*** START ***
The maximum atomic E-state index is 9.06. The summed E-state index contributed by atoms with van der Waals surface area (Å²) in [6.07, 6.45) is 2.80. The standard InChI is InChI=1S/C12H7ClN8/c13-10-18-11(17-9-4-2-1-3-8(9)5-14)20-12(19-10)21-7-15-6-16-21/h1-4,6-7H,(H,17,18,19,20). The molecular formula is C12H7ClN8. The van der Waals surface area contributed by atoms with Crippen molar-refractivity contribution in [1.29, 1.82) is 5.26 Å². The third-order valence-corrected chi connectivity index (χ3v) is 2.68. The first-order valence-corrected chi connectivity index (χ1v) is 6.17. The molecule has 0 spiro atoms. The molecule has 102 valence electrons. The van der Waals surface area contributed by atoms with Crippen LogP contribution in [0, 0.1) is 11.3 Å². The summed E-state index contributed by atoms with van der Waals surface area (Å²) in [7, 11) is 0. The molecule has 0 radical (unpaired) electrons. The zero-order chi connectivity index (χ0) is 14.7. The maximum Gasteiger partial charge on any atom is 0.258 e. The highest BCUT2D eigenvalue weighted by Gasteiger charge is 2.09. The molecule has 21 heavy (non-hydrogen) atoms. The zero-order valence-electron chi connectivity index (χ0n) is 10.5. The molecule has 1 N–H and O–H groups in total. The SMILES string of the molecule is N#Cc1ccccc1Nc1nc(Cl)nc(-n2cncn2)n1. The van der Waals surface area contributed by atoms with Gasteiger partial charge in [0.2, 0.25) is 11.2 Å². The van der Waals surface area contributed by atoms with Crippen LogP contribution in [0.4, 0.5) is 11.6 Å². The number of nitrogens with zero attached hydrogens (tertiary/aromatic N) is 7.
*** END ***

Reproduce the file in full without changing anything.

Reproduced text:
The maximum atomic E-state index is 9.06. The summed E-state index contributed by atoms with van der Waals surface area (Å²) in [6.07, 6.45) is 2.80. The standard InChI is InChI=1S/C12H7ClN8/c13-10-18-11(17-9-4-2-1-3-8(9)5-14)20-12(19-10)21-7-15-6-16-21/h1-4,6-7H,(H,17,18,19,20). The molecular formula is C12H7ClN8. The van der Waals surface area contributed by atoms with Crippen molar-refractivity contribution in [1.29, 1.82) is 5.26 Å². The third-order valence-corrected chi connectivity index (χ3v) is 2.68. The first-order valence-corrected chi connectivity index (χ1v) is 6.17. The molecule has 0 spiro atoms. The molecule has 102 valence electrons. The van der Waals surface area contributed by atoms with Crippen LogP contribution in [0, 0.1) is 11.3 Å². The summed E-state index contributed by atoms with van der Waals surface area (Å²) in [7, 11) is 0. The molecule has 0 radical (unpaired) electrons. The zero-order chi connectivity index (χ0) is 14.7. The maximum Gasteiger partial charge on any atom is 0.258 e. The highest BCUT2D eigenvalue weighted by Gasteiger charge is 2.09. The molecule has 21 heavy (non-hydrogen) atoms. The zero-order valence-electron chi connectivity index (χ0n) is 10.5. The molecule has 1 N–H and O–H groups in total. The SMILES string of the molecule is N#Cc1ccccc1Nc1nc(Cl)nc(-n2cncn2)n1. The van der Waals surface area contributed by atoms with Gasteiger partial charge in [0.2, 0.25) is 11.2 Å². The van der Waals surface area contributed by atoms with Crippen LogP contribution in [0.4, 0.5) is 11.6 Å². The number of nitrogens with zero attached hydrogens (tertiary/aromatic N) is 7.